Option Agreement Template(s) Needed

Does anyone have an Option Agreement template they’re willing to share here? I’m looking for something short and to-the-point (preferably just one page), that will give me the option, but not the obligation, to buy a property within a given time period.

If you’ve got a good form that’s worked well for you, that’s what I need!

here we go

fix it


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Can you share access to that document so it's public @adamalabbadi? I'm not able to see it when I click on that link.

one of the most straightforward ways to do an option agreement is to You can include a clause like this in Seth's standard Purchase and Sales Agreement template available from the REtipster site:

  1. OPTION TO PURCHASE: Buyer agrees to pay Seller $10.00 (Option Fee) which Seller must receive within ten business days after the effective date of this contract. In return, Seller grants Buyer the exclusive and unrestricted right to purchase the Property for the Sales Price in paragraph ##, below, within ## days after the effective date of this Agreement (Option Period). If Buyer gives notice of cancellation, the Option Fee will not be refunded. If Buyer exercises the Option to Purchase, the Option Fee will be credited to the Sales Price at closing.

@karljames that's great! Are you just adding this to the original purchase agreement, or do you replace a certain section that's already there?

And do you change the title of the document? Is it now called an OPTION AGREEMENT instead of a PURCHASE AND SALE AGREEMENT, since the objective is to make this an Option now, instead of a PA?


From my understanding in vacant land, the asssignable purchase and sale agreement acts as an option.

To Karl's point, by adding a monetary amount to it, and adjusting the closing date, this in essence becomes an option. The monetary exchange gives this agreement weight. Otherwise it is basically a letter of intent.

@jawollbrink said:

From my understanding in vacant land, the assignable purchase and sale agreement acts as an option.

I would agree with that for the most part, but there are always caveats as to what the "best" type of agreement is, depending on your intent and how well you communicate it to the seller.

For example, if your intent is to flip the property to another buyer and not take title yourself, both an assignment and an option could help you accomplish this. An option would probably make your intent clearer to the seller, since the document doesn't imply that you're going to buy it yourself (like a PA would). However, an assignment is arguably a more direct way to make it happen (assuming you've got a buyer lined up for the deal), you'd just want to explain VERY clearly to the seller what you're trying to do (as I explain here), so they don't feel caught off guard if you never end up closing or someone else ends up buying their property in the end.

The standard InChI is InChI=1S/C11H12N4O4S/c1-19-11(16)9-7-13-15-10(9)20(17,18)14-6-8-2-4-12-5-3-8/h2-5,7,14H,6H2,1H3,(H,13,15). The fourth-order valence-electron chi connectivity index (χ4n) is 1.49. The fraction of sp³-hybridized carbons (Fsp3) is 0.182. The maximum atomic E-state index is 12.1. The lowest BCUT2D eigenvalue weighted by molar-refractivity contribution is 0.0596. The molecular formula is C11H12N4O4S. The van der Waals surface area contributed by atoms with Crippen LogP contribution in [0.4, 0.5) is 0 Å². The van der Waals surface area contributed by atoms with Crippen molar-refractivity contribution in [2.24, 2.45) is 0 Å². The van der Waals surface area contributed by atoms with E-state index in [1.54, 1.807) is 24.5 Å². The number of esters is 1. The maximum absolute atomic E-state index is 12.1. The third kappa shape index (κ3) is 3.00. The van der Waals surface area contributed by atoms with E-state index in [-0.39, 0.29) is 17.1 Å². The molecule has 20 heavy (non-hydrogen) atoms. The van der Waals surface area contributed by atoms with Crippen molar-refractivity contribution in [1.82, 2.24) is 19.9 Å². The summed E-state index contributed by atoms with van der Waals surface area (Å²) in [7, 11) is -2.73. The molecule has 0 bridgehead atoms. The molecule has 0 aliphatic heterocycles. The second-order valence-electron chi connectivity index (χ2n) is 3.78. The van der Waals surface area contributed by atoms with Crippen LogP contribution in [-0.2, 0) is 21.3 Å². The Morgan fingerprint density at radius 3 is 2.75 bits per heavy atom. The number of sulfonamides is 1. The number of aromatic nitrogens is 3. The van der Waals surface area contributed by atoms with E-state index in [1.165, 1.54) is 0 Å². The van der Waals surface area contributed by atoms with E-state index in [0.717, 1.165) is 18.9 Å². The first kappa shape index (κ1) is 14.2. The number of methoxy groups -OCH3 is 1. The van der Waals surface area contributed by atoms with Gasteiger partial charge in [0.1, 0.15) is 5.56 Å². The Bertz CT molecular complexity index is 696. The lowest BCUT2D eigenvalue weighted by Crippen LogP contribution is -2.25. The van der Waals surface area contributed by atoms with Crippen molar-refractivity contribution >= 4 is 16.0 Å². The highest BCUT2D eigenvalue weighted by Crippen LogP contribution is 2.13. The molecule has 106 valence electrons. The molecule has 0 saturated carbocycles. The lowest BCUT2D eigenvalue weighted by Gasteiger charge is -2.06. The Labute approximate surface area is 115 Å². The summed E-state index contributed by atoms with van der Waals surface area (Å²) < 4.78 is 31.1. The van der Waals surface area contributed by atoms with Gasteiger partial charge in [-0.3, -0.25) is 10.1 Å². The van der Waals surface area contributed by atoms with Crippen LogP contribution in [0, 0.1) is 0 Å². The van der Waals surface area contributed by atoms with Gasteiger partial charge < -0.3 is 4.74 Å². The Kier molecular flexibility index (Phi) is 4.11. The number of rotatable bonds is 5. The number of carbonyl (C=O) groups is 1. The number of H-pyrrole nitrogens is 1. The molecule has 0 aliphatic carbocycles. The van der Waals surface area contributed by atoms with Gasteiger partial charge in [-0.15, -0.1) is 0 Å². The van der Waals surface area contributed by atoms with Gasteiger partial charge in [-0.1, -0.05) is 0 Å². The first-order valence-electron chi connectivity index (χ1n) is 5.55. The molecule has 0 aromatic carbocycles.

On the flip side, if your intent is to buy-and-hold the property yourself (e.g. - say if you want to develop it, rezone it at a later date or just lease it out long term), but you're also waiting on other external factors to line up (like a zoning change or your ability to buy other neighboring properties), then an option might be more appropriate, because your intent isn't to flip the contract. If your goal is to simply have the right to buy the subject property if all your other plans line up, but you don't wan't to obligate yourself to do so (and you also don't want to mislead the seller into thinking that you're planning to close, when you well may not be able to), that's where I think an option could win out, in terms of making more sense.

But all in all, I think either can work, it really just boils down to what the contract says and how well you communicate your game plan with the seller.


@seanjean I used to add it into the contract, when I was using a Word template and editing each time, I would insert it below the sales price section on only those agreements where I was using it. Now that I have a Podio app that generates my standard form contract. So, I actually have Podio add it into the "Additional Terms and conditions section of the contract. For most contracts, i default to "None" in the additional terms and conditions section for one with an option I use wording very sim liar to the above. I.e. says "paragraph ## below" to "paragraph 3 above"

Pro-tip: I use a utility called Text Expander - which I believe Seth has reviewed on a blog post - so I only have to a few keystroke stroke to inset the option wording into the Podio contract w section; i.e. I type k-option (without the dash) and TextExpander inserts all of the wording I mentioned above. (Those who use TextExpander will understand why I had to insert the dash, the second time, I tried to shared the example in this post - grin).


That's great @karljames thanks! I will look into TextExpander too, sounds like a great tool.